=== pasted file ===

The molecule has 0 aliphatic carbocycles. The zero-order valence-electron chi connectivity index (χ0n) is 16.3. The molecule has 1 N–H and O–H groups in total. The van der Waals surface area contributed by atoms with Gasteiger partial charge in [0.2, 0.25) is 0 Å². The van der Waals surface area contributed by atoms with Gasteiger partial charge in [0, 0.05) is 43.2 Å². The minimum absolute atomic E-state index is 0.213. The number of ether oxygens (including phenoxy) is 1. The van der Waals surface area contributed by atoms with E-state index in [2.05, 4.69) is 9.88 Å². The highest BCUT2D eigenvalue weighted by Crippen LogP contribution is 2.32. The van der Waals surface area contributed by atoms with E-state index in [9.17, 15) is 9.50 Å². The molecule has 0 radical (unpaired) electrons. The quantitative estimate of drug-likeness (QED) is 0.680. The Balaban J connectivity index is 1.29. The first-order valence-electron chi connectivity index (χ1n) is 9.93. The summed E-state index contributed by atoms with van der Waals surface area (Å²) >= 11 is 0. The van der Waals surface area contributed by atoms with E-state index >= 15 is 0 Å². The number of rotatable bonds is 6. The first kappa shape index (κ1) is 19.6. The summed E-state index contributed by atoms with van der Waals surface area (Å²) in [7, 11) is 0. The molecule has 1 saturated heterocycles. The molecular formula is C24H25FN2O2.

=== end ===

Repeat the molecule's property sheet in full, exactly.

The molecule has 0 aliphatic carbocycles. The zero-order valence-electron chi connectivity index (χ0n) is 16.3. The molecule has 1 N–H and O–H groups in total. The van der Waals surface area contributed by atoms with Gasteiger partial charge in [0.2, 0.25) is 0 Å². The van der Waals surface area contributed by atoms with Gasteiger partial charge in [0, 0.05) is 43.2 Å². The minimum absolute atomic E-state index is 0.213. The number of ether oxygens (including phenoxy) is 1. The van der Waals surface area contributed by atoms with E-state index in [2.05, 4.69) is 9.88 Å². The highest BCUT2D eigenvalue weighted by Crippen LogP contribution is 2.32. The van der Waals surface area contributed by atoms with E-state index in [9.17, 15) is 9.50 Å². The molecule has 0 radical (unpaired) electrons. The quantitative estimate of drug-likeness (QED) is 0.680. The Balaban J connectivity index is 1.29. The first-order valence-electron chi connectivity index (χ1n) is 9.93. The summed E-state index contributed by atoms with van der Waals surface area (Å²) >= 11 is 0. The van der Waals surface area contributed by atoms with E-state index >= 15 is 0 Å². The number of rotatable bonds is 6. The first kappa shape index (κ1) is 19.6. The summed E-state index contributed by atoms with van der Waals surface area (Å²) in [7, 11) is 0. The molecule has 1 saturated heterocycles. The molecular formula is C24H25FN2O2.